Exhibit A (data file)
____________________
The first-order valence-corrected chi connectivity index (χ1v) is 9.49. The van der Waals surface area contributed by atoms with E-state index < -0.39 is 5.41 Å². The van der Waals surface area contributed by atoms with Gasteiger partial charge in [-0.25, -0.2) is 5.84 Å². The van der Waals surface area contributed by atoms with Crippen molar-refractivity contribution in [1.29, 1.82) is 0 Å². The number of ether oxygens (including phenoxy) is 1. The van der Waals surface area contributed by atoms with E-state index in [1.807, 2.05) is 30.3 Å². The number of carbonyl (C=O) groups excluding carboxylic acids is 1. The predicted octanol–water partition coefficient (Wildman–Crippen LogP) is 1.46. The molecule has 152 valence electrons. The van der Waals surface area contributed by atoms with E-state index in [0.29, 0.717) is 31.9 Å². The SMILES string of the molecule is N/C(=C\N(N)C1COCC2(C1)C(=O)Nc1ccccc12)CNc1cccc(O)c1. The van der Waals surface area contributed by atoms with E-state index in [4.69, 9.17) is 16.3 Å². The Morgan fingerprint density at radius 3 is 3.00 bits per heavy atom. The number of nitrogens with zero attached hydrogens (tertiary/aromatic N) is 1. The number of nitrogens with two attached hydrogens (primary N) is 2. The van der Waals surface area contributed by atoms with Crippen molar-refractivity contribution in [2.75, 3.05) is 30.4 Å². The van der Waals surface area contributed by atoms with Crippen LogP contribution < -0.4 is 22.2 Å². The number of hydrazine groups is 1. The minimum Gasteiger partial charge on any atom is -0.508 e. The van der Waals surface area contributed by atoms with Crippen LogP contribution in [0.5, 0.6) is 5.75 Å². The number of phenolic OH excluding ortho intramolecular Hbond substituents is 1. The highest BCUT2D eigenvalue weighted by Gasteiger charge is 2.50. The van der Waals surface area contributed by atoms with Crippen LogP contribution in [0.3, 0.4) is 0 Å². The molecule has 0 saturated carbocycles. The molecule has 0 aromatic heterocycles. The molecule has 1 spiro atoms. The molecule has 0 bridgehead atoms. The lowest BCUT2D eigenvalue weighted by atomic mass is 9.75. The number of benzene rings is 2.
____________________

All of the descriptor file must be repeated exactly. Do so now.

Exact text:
The first-order valence-corrected chi connectivity index (χ1v) is 9.49. The van der Waals surface area contributed by atoms with E-state index < -0.39 is 5.41 Å². The van der Waals surface area contributed by atoms with Gasteiger partial charge in [-0.25, -0.2) is 5.84 Å². The van der Waals surface area contributed by atoms with Crippen molar-refractivity contribution in [1.29, 1.82) is 0 Å². The number of ether oxygens (including phenoxy) is 1. The van der Waals surface area contributed by atoms with E-state index in [1.807, 2.05) is 30.3 Å². The number of carbonyl (C=O) groups excluding carboxylic acids is 1. The predicted octanol–water partition coefficient (Wildman–Crippen LogP) is 1.46. The molecule has 152 valence electrons. The van der Waals surface area contributed by atoms with E-state index in [0.29, 0.717) is 31.9 Å². The SMILES string of the molecule is N/C(=C\N(N)C1COCC2(C1)C(=O)Nc1ccccc12)CNc1cccc(O)c1. The van der Waals surface area contributed by atoms with E-state index in [4.69, 9.17) is 16.3 Å². The Morgan fingerprint density at radius 3 is 3.00 bits per heavy atom. The number of nitrogens with zero attached hydrogens (tertiary/aromatic N) is 1. The number of nitrogens with two attached hydrogens (primary N) is 2. The van der Waals surface area contributed by atoms with Crippen molar-refractivity contribution in [2.75, 3.05) is 30.4 Å². The van der Waals surface area contributed by atoms with Crippen LogP contribution < -0.4 is 22.2 Å². The number of hydrazine groups is 1. The minimum Gasteiger partial charge on any atom is -0.508 e. The van der Waals surface area contributed by atoms with Crippen LogP contribution in [0.5, 0.6) is 5.75 Å². The number of phenolic OH excluding ortho intramolecular Hbond substituents is 1. The highest BCUT2D eigenvalue weighted by Gasteiger charge is 2.50. The van der Waals surface area contributed by atoms with Crippen LogP contribution in [0.3, 0.4) is 0 Å². The molecule has 0 saturated carbocycles. The molecule has 0 aromatic heterocycles. The molecule has 1 spiro atoms. The molecule has 0 bridgehead atoms. The lowest BCUT2D eigenvalue weighted by atomic mass is 9.75. The number of benzene rings is 2.